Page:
Two elderly men, one in Montana and the other in Washington state, died from rabies earlier this year after encounters with bats. The deaths have prompted federal health officials to recommend that people be treated for rabies if they have touched bats, whether or not they have been bitten.
In both cases, said officials at the Centers for Disease Control and Prevention, there is no evidence that the men were bitten by bats. The deaths were at first incorrectly attributed to a degenerative brain disease. And it was only in autopsies that the authorities discovered evidence of a strain of rabies common to bats.
“People will handle bats and not think anything about it,” said Dr. Lisa Rotz, a centers epidemiologist who reported on the deaths in Friday’s issue of the Morbidity and Mortality Weekly Report. “But contact with a bat should be taken seriously. Bats should not be handled or kept as pets. They are cute and all, but there is a real risk.”
People who have even limited, seemingly insignificant, exposure to bats should consult their doctors, Dr. Rotz said. Such exposure could include shooing a bat out of the house with a broom, as did the 66-year-old Montana man who died, or discovering one hovering over the bed in the middle of the night.
“Just walking into a room and seeing a bat obviously does not constitute something that would transmit rabies to you,” Dr. Rotz said. “But if you wake up to find a bat in the room and you can’t say for certain whether the bat has landed on you or bit you or scratched you during the night, then you should consider speaking with your doctor and possibly receiving treatment to prevent rabies.”
Rabies, a viral infection that travels through the nervous system and ultimately inflames the brain, is always fatal if not treated. It is very rare in the United States; only 34 cases have been reported since 1980, 19 of them attributed to bats.
But this year’s deaths, both in January, come at a time when centers officials have noticed a slight but significant rise in the annual incidence of the disease. From 1981 to 1993, the number of rabies cases ranged from zero to three, said Dr. Charles Rupprecht, chief of the rabies section at the centers. There were six cases in 1994 and four each in 1995 and 1996. But experts said it was also possible that additional rabies deaths might have been wrongly ascribed to other diseases.
Despite an epidemic of rabies among raccoons on the East Coast, Rupprecht said, there have been no reports of humans’ becoming infected by raccoons. Most of the new cases involve bats.
“It’s a very mysterious trend,” he said. “We are concerned; the majority of the cases of late have been bat-related, and we are struggling with why that is.”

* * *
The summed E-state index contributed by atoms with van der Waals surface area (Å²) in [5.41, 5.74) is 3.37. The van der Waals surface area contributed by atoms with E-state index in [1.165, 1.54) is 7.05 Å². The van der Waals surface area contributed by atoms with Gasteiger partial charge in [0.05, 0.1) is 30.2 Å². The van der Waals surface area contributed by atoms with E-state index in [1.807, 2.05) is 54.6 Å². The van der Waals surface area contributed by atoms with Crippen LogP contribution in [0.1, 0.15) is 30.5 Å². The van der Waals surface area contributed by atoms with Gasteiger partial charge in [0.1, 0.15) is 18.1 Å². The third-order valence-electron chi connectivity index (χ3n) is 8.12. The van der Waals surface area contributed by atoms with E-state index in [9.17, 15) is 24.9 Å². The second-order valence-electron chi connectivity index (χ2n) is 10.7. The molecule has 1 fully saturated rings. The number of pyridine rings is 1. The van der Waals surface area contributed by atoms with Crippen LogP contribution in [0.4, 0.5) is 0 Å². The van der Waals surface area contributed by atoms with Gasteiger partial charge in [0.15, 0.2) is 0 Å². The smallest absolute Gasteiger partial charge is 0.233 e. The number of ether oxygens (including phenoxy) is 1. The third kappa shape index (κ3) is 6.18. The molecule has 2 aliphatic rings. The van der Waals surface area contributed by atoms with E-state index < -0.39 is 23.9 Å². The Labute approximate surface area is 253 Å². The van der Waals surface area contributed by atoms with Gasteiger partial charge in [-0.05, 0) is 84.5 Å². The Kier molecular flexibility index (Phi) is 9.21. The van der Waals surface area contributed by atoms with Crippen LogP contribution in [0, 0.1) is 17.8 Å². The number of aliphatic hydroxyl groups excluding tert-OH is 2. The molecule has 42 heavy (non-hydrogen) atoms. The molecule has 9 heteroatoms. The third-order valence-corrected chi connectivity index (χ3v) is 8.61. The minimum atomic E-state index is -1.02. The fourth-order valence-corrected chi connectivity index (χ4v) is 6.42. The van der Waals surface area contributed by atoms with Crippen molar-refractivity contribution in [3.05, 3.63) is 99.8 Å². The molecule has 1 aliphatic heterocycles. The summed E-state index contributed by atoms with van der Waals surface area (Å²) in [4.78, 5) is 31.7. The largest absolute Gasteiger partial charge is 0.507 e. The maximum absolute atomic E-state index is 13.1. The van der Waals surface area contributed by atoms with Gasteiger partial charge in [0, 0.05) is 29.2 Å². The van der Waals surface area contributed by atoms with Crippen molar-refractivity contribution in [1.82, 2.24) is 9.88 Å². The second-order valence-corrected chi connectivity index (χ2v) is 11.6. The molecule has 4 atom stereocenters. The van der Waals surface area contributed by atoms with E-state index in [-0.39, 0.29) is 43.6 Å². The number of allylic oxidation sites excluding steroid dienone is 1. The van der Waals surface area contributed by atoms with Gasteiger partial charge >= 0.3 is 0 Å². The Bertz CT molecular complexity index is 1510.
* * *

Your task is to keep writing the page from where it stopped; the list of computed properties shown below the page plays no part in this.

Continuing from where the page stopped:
One possible explanation, Rupprecht said, is a rise in reporting. Another is that victims of bat bites do not seek medical help; most bats are not rabid and many people do not realize that the bites can be dangerous. A third is that people do not realize that they have been bitten, as was the case with a child in Washington who died several years ago.
“Bats have small bodies and small teeth to very efficiently eat bugs,” Rupprecht said. “If I were to show you the jaw of the bat that bit the child in Washington, it’s only a few millimeters long.”
Treatment for people exposed to rabies is not nearly as painful as it was years ago, when patients received a series of excruciating shots in the stomach, said Dr. Claire Panosian, an infectious-disease specialist at the University of California at Los Angeles. The new therapy, called post-exposure prophylaxis because it is meant to prevent the disease after exposure, is two pronged.
First, patients receive shots of a rabies immune globulin, a horse serum with antibodies to the rabies virus, in both the arm and the area of the bite. Then they receive five separate shots of the vaccine.
Bite victims should be treated as soon as possible, and no later than 24 to 48 hours after the injury occurs, Dr. Panosian said. By the time the first, flu-like symptoms of rabies appear, she said, it is too late. And because rabies is so rare in this country, many doctors do not even recognize it when they see it.
That was the case for the Montana man, who was 66, and the Washington man, who has 64. Both times, doctors suspected Creutzfelt-Jakob disease, a neurological disorder that resembles mad cow disease.
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